After this interesting chat, we then heard from Julia individually who set up The Empower Project. The EP seeks to explore sexual identity in a safe space. They look at image-based abuse, gender hate speech via technology and tech abuse in general. They hold workshops to talk about these issues and also ask questions about what’s in a healthy body image which I found super interesting. There’s just so much in it.

After Julia’s talk, we headed to the nearby Olympia building where we heard from someone I majorly fangirled all day… the lovely Jenn Glinski. Jenn has a very unique heritage. Part German and part American, she now calls Glasgow home. For now. Jenn is also a PHD academic and her research is around economic abuse and the cost of leaving. She revealed some pretty shocking statistics. As someone who has ran events which address financial abuse in relationships and domestic abuse in general, I couldn’t believe the societal inequalities which still exist between men and women with regards to the gender pay gap but also the language we are exposed to when describing how men and women handle money.

Firstly, to touch on some of Jenn’s stats, it is reported that 90% of domestic abuse survivors say they’ve experienced economic abuse.

This can include:

  • Refusing access to bank accounts
  • Preventing her from employment / education
  • Controlling all finances

With regards to our societal issue which still exists in the form of the gender pay gap, I can’t believe there’s still so much work to do. In 2018, women in Scotland earn, on average, £182.90 less per week than men. The age group of 16-24 experience the largest pay gap and returning back to work after maternity leave can be tricky for new mum’s as more often than not, they are put in a more junior role than they left.

It was also new for me to consider the differing language which is used in magazines and in the media to describe men with money and women with money. Adjectives such as investment, power, spend and growth are used to describe men’s money habits and words such as vouchers, bargains, discounts and savings are used to describe women and money which sends repetitive messages to us about the difference in financial abilities based on gender. It horrified me once I considered how much I’ve been exposed to it! Had you noticed this before? Or now that it’s been pointed out, are you more aware?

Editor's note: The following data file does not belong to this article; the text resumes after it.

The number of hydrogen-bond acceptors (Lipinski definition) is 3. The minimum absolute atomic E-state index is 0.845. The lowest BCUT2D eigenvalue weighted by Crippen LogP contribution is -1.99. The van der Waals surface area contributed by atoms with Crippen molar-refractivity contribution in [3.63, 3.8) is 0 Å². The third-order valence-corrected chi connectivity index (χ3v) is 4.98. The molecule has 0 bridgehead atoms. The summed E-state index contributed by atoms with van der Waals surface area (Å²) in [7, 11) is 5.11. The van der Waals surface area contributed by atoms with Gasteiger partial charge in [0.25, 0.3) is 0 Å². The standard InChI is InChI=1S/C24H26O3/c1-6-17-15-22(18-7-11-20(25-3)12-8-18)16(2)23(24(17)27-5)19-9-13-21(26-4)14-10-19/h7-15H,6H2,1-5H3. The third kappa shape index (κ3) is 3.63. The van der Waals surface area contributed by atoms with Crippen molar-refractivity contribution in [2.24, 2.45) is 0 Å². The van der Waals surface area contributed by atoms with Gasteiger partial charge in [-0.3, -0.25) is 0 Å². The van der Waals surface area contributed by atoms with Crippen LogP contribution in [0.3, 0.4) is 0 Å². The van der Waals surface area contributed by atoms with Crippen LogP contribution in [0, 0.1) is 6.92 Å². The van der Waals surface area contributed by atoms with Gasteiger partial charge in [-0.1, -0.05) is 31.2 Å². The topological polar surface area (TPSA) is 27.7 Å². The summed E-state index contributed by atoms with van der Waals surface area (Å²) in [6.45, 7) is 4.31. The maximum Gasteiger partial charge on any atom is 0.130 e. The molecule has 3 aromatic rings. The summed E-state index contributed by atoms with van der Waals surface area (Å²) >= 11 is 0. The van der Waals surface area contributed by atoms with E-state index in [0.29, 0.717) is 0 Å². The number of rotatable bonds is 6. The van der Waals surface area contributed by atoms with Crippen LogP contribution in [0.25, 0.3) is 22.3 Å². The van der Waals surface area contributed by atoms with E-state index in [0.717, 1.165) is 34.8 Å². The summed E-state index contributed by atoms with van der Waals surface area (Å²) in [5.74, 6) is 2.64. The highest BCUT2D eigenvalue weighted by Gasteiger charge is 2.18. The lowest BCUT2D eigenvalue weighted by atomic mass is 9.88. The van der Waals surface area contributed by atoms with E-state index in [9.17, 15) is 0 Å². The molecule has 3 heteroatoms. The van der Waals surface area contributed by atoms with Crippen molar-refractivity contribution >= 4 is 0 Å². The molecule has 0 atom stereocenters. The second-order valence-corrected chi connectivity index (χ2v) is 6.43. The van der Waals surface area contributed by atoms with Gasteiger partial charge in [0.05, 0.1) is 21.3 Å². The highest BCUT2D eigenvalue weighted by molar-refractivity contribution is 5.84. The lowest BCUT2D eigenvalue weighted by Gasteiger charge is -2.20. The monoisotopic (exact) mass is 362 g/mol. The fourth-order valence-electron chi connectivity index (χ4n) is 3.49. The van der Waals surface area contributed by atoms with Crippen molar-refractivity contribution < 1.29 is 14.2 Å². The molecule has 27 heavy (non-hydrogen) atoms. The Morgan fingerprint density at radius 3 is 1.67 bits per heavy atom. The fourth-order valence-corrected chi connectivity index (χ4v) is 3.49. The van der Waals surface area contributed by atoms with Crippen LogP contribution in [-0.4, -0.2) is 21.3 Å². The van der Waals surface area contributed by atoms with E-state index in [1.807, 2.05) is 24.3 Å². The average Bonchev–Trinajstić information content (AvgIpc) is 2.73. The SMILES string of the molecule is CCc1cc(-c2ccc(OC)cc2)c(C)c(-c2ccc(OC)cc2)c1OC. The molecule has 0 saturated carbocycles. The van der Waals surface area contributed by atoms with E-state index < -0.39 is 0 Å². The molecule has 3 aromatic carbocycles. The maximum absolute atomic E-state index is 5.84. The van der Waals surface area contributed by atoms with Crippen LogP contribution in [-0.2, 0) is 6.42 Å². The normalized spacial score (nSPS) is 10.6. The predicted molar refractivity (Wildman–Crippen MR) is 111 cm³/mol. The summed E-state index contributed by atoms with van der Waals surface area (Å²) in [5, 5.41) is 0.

I guess the last thing to mention about the day is the last discussion I made it along to and that was a panel discussion around young women, girls and the media. This opened up topics around the fact that we all ‘live in public’… do you think that’s true? So much of our lives are documented on social media that we really do play out our lives via our screens. It got me wondering how we keen ourselves safe and authentic online while also becoming our own personal brand.

Anyway, I’d like to thank the girls of the Girlhood Gang and the wider feminist community of Scotland for facilitating such a thought provoking and inspiring event. What a pleasure to be surrounded from such big plans and goals.

Until the next time!

Mandy @ TEWP x




OCD is…

OCD came into my life 16 years ago. It has been an impossible enemy, safety net, confusion and often paralysing entity at various levels, ever since.

OCD has at times crippled my body and mind, it’s left me unable to speak for months, and unable to have free will to undertake activities, visit places I love, or hug people I hold most dear.

My OCD has been known to create a personal dystopian universe of paranoia, danger and threat – where my mind is engaged in a maze of ever-searching, yet never reaching, a destination of relief.